"Gacacas were there for people to tell the truth, but also to give people the time and a forum in which to talk to each other," said Jean Damascene Gasanabo, a senior official of the National Commission for the Fight Against Genocide (CNLG). "You can't just tell your neighbor it's time to reconcile; we had to initiate this process."
In Simbi, a village in the south, not far from the border to Burundi, more than 5,000 people fell victim to the genocide. Today the community lives together in peace again. A local nongovernmental organization called "Association Modeste et Innocent" or AMI, as in the French word for friend, had promoted reconciliation.
Jean-Pierre Karenzi was involved in the genocide. He spent many years in jail for his crimes. Since his release in 2005 he has been working for the community in Simbi. Today he looks back on his past in shame. "I participated in the genocide, because the government at the time incited us to do so."
Jean-Baptiste Kanobayire also lives in Simbi. The 70-year-old survivor was one of the first to take part in AMI's courses. He suffered a great deal. "But as time went by, I decided that life had to go on," he said. "We came together to join forces and work toward progress and unity."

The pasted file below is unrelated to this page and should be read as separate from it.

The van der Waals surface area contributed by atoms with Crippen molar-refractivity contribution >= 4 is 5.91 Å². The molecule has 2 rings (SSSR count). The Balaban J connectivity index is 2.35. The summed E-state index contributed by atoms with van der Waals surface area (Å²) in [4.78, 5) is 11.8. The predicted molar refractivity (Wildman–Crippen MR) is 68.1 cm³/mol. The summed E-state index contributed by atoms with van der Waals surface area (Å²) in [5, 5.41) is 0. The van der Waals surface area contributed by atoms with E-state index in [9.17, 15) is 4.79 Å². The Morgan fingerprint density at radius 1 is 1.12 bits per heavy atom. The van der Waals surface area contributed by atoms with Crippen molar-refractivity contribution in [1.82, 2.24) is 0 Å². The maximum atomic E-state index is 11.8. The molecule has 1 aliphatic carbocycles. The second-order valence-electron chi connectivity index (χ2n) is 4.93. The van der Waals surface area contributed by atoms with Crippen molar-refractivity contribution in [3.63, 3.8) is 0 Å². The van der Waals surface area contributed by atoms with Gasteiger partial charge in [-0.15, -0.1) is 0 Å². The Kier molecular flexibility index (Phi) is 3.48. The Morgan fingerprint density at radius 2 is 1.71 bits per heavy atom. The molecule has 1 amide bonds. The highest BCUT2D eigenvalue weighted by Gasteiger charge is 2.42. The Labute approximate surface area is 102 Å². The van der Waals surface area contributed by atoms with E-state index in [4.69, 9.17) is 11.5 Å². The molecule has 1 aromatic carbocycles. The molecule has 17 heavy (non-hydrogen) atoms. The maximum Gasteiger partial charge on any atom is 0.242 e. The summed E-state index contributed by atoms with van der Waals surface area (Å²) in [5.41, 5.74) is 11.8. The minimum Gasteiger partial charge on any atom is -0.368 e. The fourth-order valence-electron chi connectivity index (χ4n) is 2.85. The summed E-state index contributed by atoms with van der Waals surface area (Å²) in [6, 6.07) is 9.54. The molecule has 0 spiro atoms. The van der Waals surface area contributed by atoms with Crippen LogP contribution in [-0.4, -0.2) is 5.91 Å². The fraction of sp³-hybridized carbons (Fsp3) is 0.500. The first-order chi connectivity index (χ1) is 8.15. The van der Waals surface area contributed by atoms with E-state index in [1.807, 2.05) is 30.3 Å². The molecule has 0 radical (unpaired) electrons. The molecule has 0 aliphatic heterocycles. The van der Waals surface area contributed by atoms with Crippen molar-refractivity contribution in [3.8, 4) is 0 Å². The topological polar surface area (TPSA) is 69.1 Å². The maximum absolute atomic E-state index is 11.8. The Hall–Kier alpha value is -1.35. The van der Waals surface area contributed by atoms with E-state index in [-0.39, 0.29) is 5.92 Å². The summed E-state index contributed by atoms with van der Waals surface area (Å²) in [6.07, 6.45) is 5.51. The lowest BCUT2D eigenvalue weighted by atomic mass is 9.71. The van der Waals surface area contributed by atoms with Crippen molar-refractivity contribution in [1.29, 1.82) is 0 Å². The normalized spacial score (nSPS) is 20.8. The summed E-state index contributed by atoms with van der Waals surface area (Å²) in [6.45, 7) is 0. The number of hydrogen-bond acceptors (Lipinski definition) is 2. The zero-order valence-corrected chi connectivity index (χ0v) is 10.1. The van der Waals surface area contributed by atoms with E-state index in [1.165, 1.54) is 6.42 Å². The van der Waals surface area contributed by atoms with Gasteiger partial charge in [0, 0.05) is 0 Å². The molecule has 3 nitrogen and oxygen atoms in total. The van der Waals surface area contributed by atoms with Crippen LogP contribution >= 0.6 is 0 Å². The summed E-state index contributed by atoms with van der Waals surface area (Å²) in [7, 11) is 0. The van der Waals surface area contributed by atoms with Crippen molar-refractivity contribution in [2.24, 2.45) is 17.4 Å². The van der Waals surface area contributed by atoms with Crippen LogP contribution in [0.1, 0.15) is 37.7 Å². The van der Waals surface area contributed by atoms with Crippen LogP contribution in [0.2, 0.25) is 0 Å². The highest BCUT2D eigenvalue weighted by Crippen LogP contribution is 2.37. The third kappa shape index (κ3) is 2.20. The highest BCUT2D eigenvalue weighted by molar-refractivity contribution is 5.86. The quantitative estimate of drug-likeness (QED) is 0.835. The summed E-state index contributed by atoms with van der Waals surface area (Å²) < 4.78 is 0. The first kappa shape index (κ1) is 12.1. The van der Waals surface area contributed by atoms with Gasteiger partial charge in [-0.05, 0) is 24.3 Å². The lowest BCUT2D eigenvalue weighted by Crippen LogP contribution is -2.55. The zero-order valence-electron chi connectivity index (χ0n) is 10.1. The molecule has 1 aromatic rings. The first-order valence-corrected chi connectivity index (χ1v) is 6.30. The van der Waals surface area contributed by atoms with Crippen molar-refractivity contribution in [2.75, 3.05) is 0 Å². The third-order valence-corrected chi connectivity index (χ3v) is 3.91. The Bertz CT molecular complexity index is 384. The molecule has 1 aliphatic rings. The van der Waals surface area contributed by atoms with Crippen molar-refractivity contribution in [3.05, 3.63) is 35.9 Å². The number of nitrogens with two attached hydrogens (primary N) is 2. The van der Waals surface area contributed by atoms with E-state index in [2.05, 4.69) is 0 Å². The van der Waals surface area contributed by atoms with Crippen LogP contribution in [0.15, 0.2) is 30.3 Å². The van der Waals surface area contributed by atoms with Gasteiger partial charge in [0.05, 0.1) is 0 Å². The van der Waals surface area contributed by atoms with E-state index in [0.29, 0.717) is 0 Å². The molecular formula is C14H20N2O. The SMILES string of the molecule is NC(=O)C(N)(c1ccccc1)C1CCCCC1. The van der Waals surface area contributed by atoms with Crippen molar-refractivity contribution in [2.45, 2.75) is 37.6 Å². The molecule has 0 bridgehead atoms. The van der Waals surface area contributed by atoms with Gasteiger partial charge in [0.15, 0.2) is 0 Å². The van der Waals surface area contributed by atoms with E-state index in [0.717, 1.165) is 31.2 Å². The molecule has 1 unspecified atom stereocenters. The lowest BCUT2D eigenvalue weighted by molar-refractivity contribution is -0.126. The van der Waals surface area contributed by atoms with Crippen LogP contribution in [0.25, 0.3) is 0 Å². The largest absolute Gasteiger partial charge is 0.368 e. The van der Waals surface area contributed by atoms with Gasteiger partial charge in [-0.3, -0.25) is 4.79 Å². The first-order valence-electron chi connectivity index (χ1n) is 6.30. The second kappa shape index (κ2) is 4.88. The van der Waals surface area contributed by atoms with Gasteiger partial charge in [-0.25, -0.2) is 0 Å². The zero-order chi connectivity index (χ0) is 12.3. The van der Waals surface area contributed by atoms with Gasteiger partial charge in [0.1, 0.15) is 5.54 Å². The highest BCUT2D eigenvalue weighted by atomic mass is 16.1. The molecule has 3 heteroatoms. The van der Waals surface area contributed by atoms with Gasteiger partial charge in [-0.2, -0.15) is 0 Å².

For several years, the members of the community of Simbi have been organized in an agricultural cooperative called "Duharanire Ubumwe N'Ubwiyunge" – "Working Toward Unity and Reconciliation." Together, the members of the cooperative want to boost agricultural production – for them, a sign of development.
Promoting economic progress
The government in Kigali is also counting on economic progress to help the country achieve lasting reconciliation. A poverty reduction program, with measures such as the introduction of health insurance for all, the targeted improvement of educational opportunity as well as a promotion of the private sector had already yielded results, according to Daniela Beckmann, the head of Germany's state-owned development bank, KFW, in Kigali. Rwanda had reduced its poverty rate by 12 percent within 5 years. It now stood at 45%, Beckmann said, adding that in comparison to other African countries that was an extremely good result. But this did not mean there were no challenges ahead, she warned. After all, Rwanda needs foreign aid to meet half of its budgeted expenses.